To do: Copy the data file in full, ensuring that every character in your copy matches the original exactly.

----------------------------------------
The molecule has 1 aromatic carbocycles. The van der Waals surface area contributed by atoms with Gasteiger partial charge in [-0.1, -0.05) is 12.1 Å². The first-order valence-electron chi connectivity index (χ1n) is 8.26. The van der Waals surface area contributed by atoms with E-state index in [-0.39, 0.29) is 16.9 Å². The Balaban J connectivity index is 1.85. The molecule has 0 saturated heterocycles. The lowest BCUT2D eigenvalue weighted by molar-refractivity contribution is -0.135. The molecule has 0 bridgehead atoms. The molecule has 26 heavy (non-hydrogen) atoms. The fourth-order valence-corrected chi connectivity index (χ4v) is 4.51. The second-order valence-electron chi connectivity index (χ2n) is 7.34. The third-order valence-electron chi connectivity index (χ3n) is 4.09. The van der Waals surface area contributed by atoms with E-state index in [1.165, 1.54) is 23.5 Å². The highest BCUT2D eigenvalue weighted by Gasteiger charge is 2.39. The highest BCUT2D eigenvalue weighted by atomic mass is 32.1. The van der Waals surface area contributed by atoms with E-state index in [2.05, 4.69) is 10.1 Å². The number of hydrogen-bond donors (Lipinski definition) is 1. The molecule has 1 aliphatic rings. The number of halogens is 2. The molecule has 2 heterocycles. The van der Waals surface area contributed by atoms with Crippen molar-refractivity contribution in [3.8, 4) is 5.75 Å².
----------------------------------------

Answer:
The molecule has 1 aromatic carbocycles. The van der Waals surface area contributed by atoms with Gasteiger partial charge in [-0.1, -0.05) is 12.1 Å². The first-order valence-electron chi connectivity index (χ1n) is 8.26. The van der Waals surface area contributed by atoms with E-state index in [-0.39, 0.29) is 16.9 Å². The Balaban J connectivity index is 1.85. The molecule has 0 saturated heterocycles. The lowest BCUT2D eigenvalue weighted by molar-refractivity contribution is -0.135. The molecule has 0 bridgehead atoms. The molecule has 26 heavy (non-hydrogen) atoms. The fourth-order valence-corrected chi connectivity index (χ4v) is 4.51. The second-order valence-electron chi connectivity index (χ2n) is 7.34. The third-order valence-electron chi connectivity index (χ3n) is 4.09. The van der Waals surface area contributed by atoms with E-state index in [1.165, 1.54) is 23.5 Å². The highest BCUT2D eigenvalue weighted by Gasteiger charge is 2.39. The highest BCUT2D eigenvalue weighted by atomic mass is 32.1. The van der Waals surface area contributed by atoms with E-state index in [2.05, 4.69) is 10.1 Å². The number of hydrogen-bond donors (Lipinski definition) is 1. The molecule has 1 aliphatic rings. The number of halogens is 2. The molecule has 2 heterocycles. The van der Waals surface area contributed by atoms with Crippen molar-refractivity contribution in [3.8, 4) is 5.75 Å².